The issue of athletes and guns is as compelling as it is polarizing. As soon as news of an athlete possessing guns in any alleged criminal case surfaces, social media is abuzz with bountiful generalizations chastising athlete behavior.
It’s telling that Raymond Felton hasn’t been charged with pointing a gun at his estranged wife’s face. That being said, until facts of the case are known, everything said about the case is speculative at best. What is your perception of athletes and guns? Should athletes own guns? Is race a factor in how you view athletes and guns? Do you own a gun?
Felton should have known better considering the strict gun laws in New York, and he's facing jail time if convicted.
Though it’s a hollow and lazy point, many will compare his case to that of Plaxico Burress, who served two years for accidentally shooting himself in a Manhattan nightclub in 2008.
In the aftermath, Burress was made a public example by then New York City Mayor, Michael Bloomberg, and there was essentially no way Burress was getting off despite not injuring anyone but himself. That enough should have made every athlete in the country make sure their guns were registered, learn the laws of every state or get rid of them altogether.
Many use these instances to criticize every athlete as if every athlete was a criminal, when it’s fairly obvious the lot of athletes are law-abiding citizens. When it was erroneously reported that Felton pointed a gun at his estranged wife, the conversation shifted and despite authorities stating that Felton wasn't charged with threatening her, the damage in the court of public opinion had been done.
Athletes are then lumped into a generalized category of dumb jocks (or worse), having no business possessing firearms. Fans and media point to the money pro athletes earn and public celebrity as reasons why they would be stupid to even consider owning a gun. Pro league commissioners are swift to protect the brand and, more than likely, punishment is handed out simply to ease public disdain and set precedent.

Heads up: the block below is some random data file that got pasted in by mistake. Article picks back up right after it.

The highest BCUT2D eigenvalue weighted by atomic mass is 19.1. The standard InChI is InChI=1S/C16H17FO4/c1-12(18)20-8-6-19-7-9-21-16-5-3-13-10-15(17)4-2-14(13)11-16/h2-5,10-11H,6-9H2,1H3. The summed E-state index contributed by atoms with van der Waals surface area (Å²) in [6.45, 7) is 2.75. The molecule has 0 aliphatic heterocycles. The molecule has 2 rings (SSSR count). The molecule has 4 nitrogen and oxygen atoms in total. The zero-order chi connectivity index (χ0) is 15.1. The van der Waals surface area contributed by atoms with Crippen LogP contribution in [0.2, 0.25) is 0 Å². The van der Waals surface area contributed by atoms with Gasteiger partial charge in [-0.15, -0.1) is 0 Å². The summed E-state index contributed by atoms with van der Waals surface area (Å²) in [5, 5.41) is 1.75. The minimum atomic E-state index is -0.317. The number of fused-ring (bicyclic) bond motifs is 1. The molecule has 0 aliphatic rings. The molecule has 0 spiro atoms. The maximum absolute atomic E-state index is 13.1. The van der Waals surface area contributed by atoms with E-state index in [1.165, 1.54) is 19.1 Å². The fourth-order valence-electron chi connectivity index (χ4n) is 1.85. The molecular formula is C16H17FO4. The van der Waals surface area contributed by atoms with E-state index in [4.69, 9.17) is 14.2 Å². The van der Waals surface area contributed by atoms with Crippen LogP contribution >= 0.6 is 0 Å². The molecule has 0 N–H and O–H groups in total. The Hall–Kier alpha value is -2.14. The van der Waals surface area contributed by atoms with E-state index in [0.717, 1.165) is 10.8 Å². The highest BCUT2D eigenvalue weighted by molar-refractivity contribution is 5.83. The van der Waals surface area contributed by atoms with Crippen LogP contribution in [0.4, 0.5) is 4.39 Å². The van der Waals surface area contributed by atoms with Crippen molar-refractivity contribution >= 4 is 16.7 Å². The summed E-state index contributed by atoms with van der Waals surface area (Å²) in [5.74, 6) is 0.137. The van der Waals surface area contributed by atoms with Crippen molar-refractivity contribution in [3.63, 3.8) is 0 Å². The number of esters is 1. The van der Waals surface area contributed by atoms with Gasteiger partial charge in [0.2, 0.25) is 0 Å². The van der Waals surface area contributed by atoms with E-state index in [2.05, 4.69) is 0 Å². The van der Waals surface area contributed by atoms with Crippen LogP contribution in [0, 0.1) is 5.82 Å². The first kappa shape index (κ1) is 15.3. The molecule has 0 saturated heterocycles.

Commissioners do have a quandary on their hands regarding gun ownership and how it’s viewed by a general public who is, in most instances, devoid of context. Is gun ownership for athletes about crime, or protection?
NBA players have been robbed about twice that of the national average, so it’s understandable why NBA athletes in particular choose to possess weapons. Numerous cases like Eddy Curry tied up and robbed in his Chicago home, Antoine Walker also robbed in Chicago, Jamaal Tinsley shot at after leaving an Indianapolis hotel night club, Quentin Richardson's brother murdered in a robbery attempt in front of his father or Stephon Marbury having his chain snatched while sitting in a car support an athlete case for gun ownership. Do athletes get in more trouble vs. every day citizens?
5.1 percent of NBA players are charged with crime vs. a 4.2 national average (2010 numbers). So yes, according to those numbers the average is slightly higher but not much to knee-jerk some sort of broad-based indictment on NBA athletes. Of course, there is always the bizarre supporting the stereotype.
As was the case of Gilbert Arenas bringing 4 guns into the Washington Wizards locker room over a bet and disagreement with his former teammate Javaris Crittenton. Arenas was suspended for 50 games by NBA Commissioner David Stern. It was a suspension and stigma in the aftermath that essentially ended a very promising pro career – injuries notwithstanding.